At age five, Robert B. Irwin lost his sight as a result of eye inflammation. After studying at the University of Washington and Harvard University, he supervised classes for children who are blind in Cleveland, Ohio. In 1923, Irwin took a position at American Foundation for the Blind (AFB). There, he developed a printing machine that reduced the bulk and cost of Braille books by 40% and used 33 ⅓ rpm long-playing records as talking books decades before the technology became popular. As Executive Director of AFB from 1929-1946, he helped pass many laws benefitting people who are blind, including the Wagner-O’Day Act.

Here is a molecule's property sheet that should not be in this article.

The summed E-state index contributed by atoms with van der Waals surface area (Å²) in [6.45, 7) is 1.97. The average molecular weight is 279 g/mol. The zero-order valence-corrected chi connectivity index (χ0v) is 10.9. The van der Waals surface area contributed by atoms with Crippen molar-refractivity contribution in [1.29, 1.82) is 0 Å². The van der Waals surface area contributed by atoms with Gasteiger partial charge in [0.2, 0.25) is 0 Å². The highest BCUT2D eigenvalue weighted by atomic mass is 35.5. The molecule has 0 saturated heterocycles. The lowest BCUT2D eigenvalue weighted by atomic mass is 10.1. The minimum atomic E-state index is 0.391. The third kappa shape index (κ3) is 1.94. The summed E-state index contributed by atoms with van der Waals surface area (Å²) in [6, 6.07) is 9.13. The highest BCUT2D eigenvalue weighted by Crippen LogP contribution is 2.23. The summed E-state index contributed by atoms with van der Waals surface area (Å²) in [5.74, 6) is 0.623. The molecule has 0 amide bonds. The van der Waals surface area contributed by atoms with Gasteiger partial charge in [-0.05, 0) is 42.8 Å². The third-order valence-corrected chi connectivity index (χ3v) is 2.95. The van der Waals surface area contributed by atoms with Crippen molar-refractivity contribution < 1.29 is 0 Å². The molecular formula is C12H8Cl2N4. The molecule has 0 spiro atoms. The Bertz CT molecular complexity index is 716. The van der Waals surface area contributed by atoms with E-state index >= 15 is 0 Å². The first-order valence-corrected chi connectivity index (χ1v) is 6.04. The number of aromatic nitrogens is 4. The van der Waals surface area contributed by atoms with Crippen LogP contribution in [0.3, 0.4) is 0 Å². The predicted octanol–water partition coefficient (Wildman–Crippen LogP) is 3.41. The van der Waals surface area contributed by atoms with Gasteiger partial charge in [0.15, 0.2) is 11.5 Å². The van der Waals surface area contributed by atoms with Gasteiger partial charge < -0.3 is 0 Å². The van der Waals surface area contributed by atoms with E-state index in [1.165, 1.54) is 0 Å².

Below is a timeline of NIB's history. Click on a specific event title to read more.